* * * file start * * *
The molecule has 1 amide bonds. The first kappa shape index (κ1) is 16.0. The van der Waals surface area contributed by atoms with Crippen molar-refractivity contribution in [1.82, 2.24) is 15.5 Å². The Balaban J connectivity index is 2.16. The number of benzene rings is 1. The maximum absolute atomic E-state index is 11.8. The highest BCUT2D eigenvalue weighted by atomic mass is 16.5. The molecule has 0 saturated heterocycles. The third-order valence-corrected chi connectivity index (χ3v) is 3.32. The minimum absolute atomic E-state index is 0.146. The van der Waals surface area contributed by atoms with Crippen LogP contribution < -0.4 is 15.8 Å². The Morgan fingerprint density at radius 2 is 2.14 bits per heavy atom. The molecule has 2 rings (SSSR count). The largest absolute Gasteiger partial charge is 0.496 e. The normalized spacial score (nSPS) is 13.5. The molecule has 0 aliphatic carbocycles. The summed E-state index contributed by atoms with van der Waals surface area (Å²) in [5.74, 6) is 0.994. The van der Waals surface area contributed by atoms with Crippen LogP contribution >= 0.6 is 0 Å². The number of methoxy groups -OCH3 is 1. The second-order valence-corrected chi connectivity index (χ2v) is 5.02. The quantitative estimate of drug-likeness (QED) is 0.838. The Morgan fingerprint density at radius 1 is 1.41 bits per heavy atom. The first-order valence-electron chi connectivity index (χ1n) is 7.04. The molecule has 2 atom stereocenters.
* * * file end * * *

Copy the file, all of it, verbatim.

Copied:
The molecule has 1 amide bonds. The first kappa shape index (κ1) is 16.0. The van der Waals surface area contributed by atoms with Crippen molar-refractivity contribution in [1.82, 2.24) is 15.5 Å². The Balaban J connectivity index is 2.16. The number of benzene rings is 1. The maximum absolute atomic E-state index is 11.8. The highest BCUT2D eigenvalue weighted by atomic mass is 16.5. The molecule has 0 saturated heterocycles. The third-order valence-corrected chi connectivity index (χ3v) is 3.32. The minimum absolute atomic E-state index is 0.146. The van der Waals surface area contributed by atoms with Crippen LogP contribution < -0.4 is 15.8 Å². The Morgan fingerprint density at radius 2 is 2.14 bits per heavy atom. The molecule has 2 rings (SSSR count). The largest absolute Gasteiger partial charge is 0.496 e. The normalized spacial score (nSPS) is 13.5. The molecule has 0 aliphatic carbocycles. The summed E-state index contributed by atoms with van der Waals surface area (Å²) in [5.74, 6) is 0.994. The van der Waals surface area contributed by atoms with Crippen LogP contribution >= 0.6 is 0 Å². The number of methoxy groups -OCH3 is 1. The second-order valence-corrected chi connectivity index (χ2v) is 5.02. The quantitative estimate of drug-likeness (QED) is 0.838. The Morgan fingerprint density at radius 1 is 1.41 bits per heavy atom. The first-order valence-electron chi connectivity index (χ1n) is 7.04. The molecule has 2 atom stereocenters.